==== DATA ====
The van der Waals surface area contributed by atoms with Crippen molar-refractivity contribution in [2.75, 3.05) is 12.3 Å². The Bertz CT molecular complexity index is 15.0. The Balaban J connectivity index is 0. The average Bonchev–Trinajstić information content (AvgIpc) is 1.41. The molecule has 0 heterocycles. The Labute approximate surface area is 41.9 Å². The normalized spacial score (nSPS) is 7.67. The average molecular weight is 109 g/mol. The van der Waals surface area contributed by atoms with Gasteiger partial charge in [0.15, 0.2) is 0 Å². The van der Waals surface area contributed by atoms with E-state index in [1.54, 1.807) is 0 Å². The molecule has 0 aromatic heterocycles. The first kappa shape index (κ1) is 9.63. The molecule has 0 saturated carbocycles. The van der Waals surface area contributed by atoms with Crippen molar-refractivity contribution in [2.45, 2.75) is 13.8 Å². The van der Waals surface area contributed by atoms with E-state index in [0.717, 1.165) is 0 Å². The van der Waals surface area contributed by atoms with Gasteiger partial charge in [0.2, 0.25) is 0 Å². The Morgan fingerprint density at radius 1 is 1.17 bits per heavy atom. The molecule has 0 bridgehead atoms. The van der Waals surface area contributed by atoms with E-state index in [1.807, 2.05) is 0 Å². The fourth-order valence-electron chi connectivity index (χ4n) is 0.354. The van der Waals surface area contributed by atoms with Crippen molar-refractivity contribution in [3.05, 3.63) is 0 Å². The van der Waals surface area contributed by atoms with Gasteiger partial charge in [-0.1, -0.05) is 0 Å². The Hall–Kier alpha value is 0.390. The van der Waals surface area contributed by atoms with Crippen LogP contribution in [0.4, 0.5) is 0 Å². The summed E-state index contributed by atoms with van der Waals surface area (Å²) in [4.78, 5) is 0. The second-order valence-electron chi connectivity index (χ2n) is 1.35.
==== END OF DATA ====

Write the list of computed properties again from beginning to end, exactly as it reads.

The van der Waals surface area contributed by atoms with Crippen molar-refractivity contribution in [2.75, 3.05) is 12.3 Å². The Bertz CT molecular complexity index is 15.0. The Balaban J connectivity index is 0. The average Bonchev–Trinajstić information content (AvgIpc) is 1.41. The molecule has 0 heterocycles. The Labute approximate surface area is 41.9 Å². The normalized spacial score (nSPS) is 7.67. The average molecular weight is 109 g/mol. The van der Waals surface area contributed by atoms with Gasteiger partial charge in [0.15, 0.2) is 0 Å². The van der Waals surface area contributed by atoms with E-state index in [1.54, 1.807) is 0 Å². The molecule has 0 aromatic heterocycles. The first kappa shape index (κ1) is 9.63. The molecule has 0 saturated carbocycles. The van der Waals surface area contributed by atoms with Crippen molar-refractivity contribution in [2.45, 2.75) is 13.8 Å². The van der Waals surface area contributed by atoms with E-state index in [0.717, 1.165) is 0 Å². The van der Waals surface area contributed by atoms with Gasteiger partial charge in [0.2, 0.25) is 0 Å². The Morgan fingerprint density at radius 1 is 1.17 bits per heavy atom. The molecule has 0 bridgehead atoms. The van der Waals surface area contributed by atoms with E-state index in [1.807, 2.05) is 0 Å². The fourth-order valence-electron chi connectivity index (χ4n) is 0.354. The van der Waals surface area contributed by atoms with Crippen molar-refractivity contribution in [3.05, 3.63) is 0 Å². The van der Waals surface area contributed by atoms with Gasteiger partial charge in [-0.1, -0.05) is 0 Å². The Hall–Kier alpha value is 0.390. The van der Waals surface area contributed by atoms with Crippen LogP contribution in [0.4, 0.5) is 0 Å². The summed E-state index contributed by atoms with van der Waals surface area (Å²) in [4.78, 5) is 0. The second-order valence-electron chi connectivity index (χ2n) is 1.35.